A Growing Movement
Peart said, “It’s caught a bit of a wave, it’s certainly taken off way beyond what we expected. I don’t think we really had a clear idea of what would happen, we just wanted to do something. So now we’ve got thousands of community members, running activities taking place around the country, we’ve got the support of brands and events.”
This autumn, Black Trail Runners are hosting their first trail race event, called Black To The Trails. It will be the first such event in the U.K. to be organized by Black people, and it will be the most diverse trail running event in the U.K. The race is open to everyone, and of the 250 runners registered, 70% are people of color. The event is aimed at beginners and includes a 1-kilometer, 5k, and 10k race, with many junior runners taking part in the shorter distances.
As the organization expands, it also aims to become more structured. Peart said, “We’re about to hire some part-time run leaders in London, Birmingham, and Bristol who’ll be paid.” About the group runs, which are currently taking place in locations throughout the U.K., Peart said, “People know that that’s a space they can feel safe in, they don’t have to justify themselves or feel uncomfortable.”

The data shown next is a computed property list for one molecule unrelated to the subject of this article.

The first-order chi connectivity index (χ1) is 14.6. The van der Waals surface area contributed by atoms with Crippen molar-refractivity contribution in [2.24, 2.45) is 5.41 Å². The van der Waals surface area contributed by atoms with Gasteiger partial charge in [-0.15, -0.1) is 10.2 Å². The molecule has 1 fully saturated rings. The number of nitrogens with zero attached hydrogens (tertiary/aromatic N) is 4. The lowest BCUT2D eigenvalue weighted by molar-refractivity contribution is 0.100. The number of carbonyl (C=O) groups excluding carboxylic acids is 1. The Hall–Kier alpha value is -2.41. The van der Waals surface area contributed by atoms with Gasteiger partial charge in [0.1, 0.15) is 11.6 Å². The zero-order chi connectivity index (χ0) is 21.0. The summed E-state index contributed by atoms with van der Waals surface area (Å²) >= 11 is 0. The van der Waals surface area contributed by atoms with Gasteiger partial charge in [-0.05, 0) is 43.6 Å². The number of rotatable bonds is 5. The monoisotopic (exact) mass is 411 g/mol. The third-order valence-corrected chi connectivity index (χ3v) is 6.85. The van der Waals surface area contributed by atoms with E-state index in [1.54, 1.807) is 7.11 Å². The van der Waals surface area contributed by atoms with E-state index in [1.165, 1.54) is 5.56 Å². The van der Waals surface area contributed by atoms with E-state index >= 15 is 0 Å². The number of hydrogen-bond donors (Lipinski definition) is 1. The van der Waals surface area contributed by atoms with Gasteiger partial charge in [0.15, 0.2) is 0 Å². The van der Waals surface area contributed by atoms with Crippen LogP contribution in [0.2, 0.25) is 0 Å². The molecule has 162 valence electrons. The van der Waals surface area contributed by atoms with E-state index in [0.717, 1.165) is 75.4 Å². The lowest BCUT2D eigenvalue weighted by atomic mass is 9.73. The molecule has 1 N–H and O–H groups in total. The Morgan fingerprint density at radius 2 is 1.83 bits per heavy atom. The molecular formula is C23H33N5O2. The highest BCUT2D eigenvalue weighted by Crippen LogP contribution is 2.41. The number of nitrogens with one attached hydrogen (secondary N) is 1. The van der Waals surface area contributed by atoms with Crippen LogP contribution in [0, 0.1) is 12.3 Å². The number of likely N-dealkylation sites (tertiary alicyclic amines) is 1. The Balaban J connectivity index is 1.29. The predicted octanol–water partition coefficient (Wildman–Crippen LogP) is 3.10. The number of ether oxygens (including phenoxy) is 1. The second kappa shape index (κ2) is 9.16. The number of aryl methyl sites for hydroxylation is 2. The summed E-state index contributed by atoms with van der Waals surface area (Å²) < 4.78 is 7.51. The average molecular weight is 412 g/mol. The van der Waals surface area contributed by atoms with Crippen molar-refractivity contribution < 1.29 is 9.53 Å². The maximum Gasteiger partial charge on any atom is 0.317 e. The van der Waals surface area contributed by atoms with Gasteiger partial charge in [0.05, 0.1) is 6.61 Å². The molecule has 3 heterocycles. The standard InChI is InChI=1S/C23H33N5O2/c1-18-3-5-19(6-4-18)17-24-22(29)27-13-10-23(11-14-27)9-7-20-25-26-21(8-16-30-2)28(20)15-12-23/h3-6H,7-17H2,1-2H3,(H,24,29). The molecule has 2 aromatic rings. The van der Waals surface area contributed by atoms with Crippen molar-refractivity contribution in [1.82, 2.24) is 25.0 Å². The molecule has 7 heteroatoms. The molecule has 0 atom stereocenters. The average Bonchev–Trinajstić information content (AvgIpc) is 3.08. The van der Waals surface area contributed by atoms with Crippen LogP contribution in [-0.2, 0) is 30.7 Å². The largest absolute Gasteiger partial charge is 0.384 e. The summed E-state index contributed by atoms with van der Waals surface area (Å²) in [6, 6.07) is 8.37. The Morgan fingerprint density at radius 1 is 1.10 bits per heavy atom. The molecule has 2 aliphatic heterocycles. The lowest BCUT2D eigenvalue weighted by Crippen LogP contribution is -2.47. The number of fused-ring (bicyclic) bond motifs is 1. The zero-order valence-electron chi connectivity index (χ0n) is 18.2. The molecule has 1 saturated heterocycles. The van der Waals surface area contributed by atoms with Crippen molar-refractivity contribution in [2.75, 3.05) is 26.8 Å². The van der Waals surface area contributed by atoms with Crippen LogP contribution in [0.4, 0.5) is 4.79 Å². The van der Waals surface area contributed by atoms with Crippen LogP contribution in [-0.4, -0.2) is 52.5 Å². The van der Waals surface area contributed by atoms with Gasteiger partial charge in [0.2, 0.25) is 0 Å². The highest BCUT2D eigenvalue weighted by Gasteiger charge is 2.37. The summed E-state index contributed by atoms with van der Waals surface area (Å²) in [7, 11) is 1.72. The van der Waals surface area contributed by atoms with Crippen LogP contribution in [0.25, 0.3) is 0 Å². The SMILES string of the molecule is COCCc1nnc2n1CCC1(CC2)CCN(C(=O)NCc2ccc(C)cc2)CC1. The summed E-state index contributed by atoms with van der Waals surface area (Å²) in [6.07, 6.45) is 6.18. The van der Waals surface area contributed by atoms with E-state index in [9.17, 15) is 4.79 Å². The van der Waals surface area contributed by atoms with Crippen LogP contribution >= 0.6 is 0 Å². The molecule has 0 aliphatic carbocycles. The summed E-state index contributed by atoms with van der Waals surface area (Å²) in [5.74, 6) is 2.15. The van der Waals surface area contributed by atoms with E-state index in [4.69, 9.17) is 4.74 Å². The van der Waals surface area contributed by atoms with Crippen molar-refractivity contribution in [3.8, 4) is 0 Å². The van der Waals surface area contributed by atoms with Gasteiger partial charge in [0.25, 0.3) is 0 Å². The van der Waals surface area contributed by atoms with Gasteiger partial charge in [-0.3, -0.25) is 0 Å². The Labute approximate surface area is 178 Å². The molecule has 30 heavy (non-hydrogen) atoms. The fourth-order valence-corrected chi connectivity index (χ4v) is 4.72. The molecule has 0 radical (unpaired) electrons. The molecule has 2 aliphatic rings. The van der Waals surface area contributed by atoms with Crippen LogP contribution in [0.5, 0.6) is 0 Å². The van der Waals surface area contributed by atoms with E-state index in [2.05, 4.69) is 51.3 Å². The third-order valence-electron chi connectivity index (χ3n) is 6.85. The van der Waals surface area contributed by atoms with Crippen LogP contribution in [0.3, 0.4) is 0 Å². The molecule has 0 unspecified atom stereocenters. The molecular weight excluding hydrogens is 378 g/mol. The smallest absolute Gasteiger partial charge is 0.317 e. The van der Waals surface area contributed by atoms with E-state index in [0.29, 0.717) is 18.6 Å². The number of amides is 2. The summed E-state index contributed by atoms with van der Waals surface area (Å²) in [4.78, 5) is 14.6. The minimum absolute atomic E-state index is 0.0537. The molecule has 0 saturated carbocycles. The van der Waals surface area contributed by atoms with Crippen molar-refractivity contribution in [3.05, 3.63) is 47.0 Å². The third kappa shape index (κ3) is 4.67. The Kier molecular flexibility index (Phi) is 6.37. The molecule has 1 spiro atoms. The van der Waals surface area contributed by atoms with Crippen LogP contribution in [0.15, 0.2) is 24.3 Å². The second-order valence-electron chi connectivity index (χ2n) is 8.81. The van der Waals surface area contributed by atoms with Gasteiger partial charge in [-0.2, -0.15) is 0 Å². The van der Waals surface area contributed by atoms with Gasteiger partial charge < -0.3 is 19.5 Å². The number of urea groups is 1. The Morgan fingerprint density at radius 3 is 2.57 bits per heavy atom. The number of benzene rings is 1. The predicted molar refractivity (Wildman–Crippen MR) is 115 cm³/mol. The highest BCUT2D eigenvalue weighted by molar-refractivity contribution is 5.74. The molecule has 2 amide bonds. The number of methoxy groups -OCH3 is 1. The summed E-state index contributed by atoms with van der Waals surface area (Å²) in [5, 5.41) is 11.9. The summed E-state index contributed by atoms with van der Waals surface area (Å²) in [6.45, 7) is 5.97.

The organization also runs a popular podcast called The Checkpoint, where they’ve talked to a variety of guests, including U.S. ultrarunner Coree Woltering, who are interested in talking about running and inclusion more generally.
Two years on, what started out as a conversation has gone on to change the lives of many and the very make-up of the trail running and ultrarunning community, with Black Trail Runners leading the way.
Call for Comments
- Have you ever run with Black Trail Runners?
- Do you know of similar groups elsewhere in the world?